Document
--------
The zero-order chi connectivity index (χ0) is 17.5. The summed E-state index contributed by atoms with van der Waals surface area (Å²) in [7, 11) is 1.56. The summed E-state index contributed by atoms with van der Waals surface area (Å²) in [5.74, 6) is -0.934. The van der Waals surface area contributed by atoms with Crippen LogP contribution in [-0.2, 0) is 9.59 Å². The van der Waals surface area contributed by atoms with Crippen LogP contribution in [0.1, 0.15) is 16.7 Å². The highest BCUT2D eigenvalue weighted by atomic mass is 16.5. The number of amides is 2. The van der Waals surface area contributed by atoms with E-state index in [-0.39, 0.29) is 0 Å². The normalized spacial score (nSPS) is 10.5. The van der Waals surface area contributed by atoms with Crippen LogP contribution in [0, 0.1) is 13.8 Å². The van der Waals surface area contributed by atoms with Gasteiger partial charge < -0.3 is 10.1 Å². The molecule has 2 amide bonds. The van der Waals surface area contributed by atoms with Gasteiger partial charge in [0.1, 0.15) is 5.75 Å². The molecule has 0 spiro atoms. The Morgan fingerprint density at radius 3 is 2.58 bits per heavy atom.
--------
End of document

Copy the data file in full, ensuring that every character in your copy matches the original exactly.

The zero-order chi connectivity index (χ0) is 17.5. The summed E-state index contributed by atoms with van der Waals surface area (Å²) in [7, 11) is 1.56. The summed E-state index contributed by atoms with van der Waals surface area (Å²) in [5.74, 6) is -0.934. The van der Waals surface area contributed by atoms with Crippen LogP contribution in [-0.2, 0) is 9.59 Å². The van der Waals surface area contributed by atoms with Crippen LogP contribution in [0.1, 0.15) is 16.7 Å². The highest BCUT2D eigenvalue weighted by atomic mass is 16.5. The number of amides is 2. The van der Waals surface area contributed by atoms with E-state index in [-0.39, 0.29) is 0 Å². The normalized spacial score (nSPS) is 10.5. The van der Waals surface area contributed by atoms with Crippen LogP contribution in [0, 0.1) is 13.8 Å². The van der Waals surface area contributed by atoms with Gasteiger partial charge < -0.3 is 10.1 Å². The molecule has 2 amide bonds. The van der Waals surface area contributed by atoms with Gasteiger partial charge in [0.1, 0.15) is 5.75 Å². The molecule has 0 spiro atoms. The Morgan fingerprint density at radius 3 is 2.58 bits per heavy atom.